Companies set to drill for oil and gas near Horley

A consortium of companies known as Horse Hill Development Ltd has applied to the Environment Agency for a Mining Waste Environmental Permit to drill an exploratory well for hydrocarbons (oil and gas) at a site off Horse Hill, north-west of Horley.

Plans have changed since Magellan Petroleum was originally granted planning permission for drilling and stimulation here.  The new proposals are for a conventional well and do not involve fracking or the injection of fluids into the ground.

The proposed well is diagonal, around 2,646m (8,680 ft) deep, and the drilling operation will last for ten weeks.  If economic reserves of oil or gas are found, they will make a new application to test the well.

The applicants appear to be optimistic about striking lucky. The Chairman of Stellar, one of the companies involved, said, “The Horse Hill-1 well, one of the deepest to be drilled in the Weald Basin, has significant potential to discover oil… but the Company is particularly excited about the potential of locating significant convention (sic) gas deeper down the Horse Hill-1 well into the Triassic.”* 

Find out more and have your say

There is a public consultation, open till 15 July – you can read the documents and submit your response to the Environment Agency here:

“No emissions to air…”

The documents are of course technical and it is hard for the lay person to take an informed view on the proposals. We are bringing the proposals to the attention of those who have the expertise to make an informed response.

One question which arises is that if they do find gas, what are they going to do about it?

The application documents do not mention any measures to flare or vent gas.  In fact they say, “There will be no associated emissions to air that require abatement or control. Accordingly, the potential for climate change from the Mining Waste Facility is low… The Environmental Risk Assessment has concluded any quantities of fugitive air emissions are expected to be very minor and deemed to pose a low environmental risk.”

Broader concerns

Local residents objected to the plans and have concerns about traffic and safety, noise, dust and air pollution.

Surrey Green Party has some over-riding concerns about the proposals.

Drilling for oil and gas at Horse Hill will mean a massive increase in noise, pollution and heavy traffic in this quiet rural area.

We saw in Balcombe last year how the Environment Agency and the Health & Safety Executive failed to carry out their regulatory responsibilities, so we can’t be confident that the pollution risks will be properly managed.

But even more seriously, drilling for yet more fossil fuels will worsen the threat of climate change.

Rather than pumping ever more dinosaur fuels out of the ground, we need to be shifting investment to low or zero carbon energy technologies such as tidal, wind and solar. Investment in clean energy will mean new green jobs and industries, greater energy security, and less climate-changing pollution.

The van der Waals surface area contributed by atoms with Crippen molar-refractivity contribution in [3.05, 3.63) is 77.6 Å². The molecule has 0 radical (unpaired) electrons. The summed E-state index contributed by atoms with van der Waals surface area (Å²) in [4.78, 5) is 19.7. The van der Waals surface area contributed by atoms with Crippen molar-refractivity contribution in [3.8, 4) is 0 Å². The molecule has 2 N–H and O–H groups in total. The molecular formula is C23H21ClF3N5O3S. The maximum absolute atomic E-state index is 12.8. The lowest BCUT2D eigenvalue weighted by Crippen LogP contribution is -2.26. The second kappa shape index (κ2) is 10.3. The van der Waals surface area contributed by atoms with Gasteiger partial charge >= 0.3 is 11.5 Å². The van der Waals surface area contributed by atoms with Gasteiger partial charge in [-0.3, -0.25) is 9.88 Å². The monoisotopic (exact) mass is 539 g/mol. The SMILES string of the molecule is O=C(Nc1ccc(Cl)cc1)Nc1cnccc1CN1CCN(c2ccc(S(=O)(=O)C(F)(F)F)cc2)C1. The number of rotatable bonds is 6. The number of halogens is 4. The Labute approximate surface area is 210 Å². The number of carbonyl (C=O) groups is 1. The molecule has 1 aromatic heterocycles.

This entry was posted in Uncategorized. Bookmark the permalink. Post a comment or leave a trackback: Trackback URL.


  1. Simon
    Posted April 19, 2015 at 2:32 pm | Permalink

    I Visited the Horse Hill site this weekend. Environmental impact is clearly minimal, probably no more than the nearby horse livery activities. There is currently no drilling active on site but the bunded platforms for drilling are in place for past of future drilling.

    The real impact of this type of exploratory drilling is minimal. It is entirely to our benefit to know more about what geological reserves we have. Thus there is no immediate threat or problems with such exploration.

    Based on information provided we can make informed decisions on next steps. Obviously there are serious consequences in releasing further fossil fuels. Our first priority should be in investing in a sustainable energy future with renewable sources and efficiency savings.

    There is neither an environmental nor an economic imperative for extracting oil from the weald basin at this time, it will still be there in hundreds or thousands of years in the future when we may want it and be able to safely consume it.

    Thus this is nothing to get too excited about at this time. Be vigilant to ensure that activities are properly regulated and initial impressions are that this site is well regulated. Focus your energy on transitioning to sustainable energy sources not worrying about trivial threats.

    • admin
      Posted April 19, 2015 at 3:04 pm | Permalink

      Thanks for your comments. Totally agree: the best course is to leave this oil in the ground and focus our efforts on reducing energy demand and providing people with locally-owned, sustainable energy.

Post a Comment

Your email is never published nor shared. Required fields are marked *

You may use these HTML tags and attributes <a href="" title=""> <abbr title=""> <acronym title=""> <b> <blockquote cite=""> <cite> <code> <del datetime=""> <em> <i> <q cite=""> <s> <strike> <strong>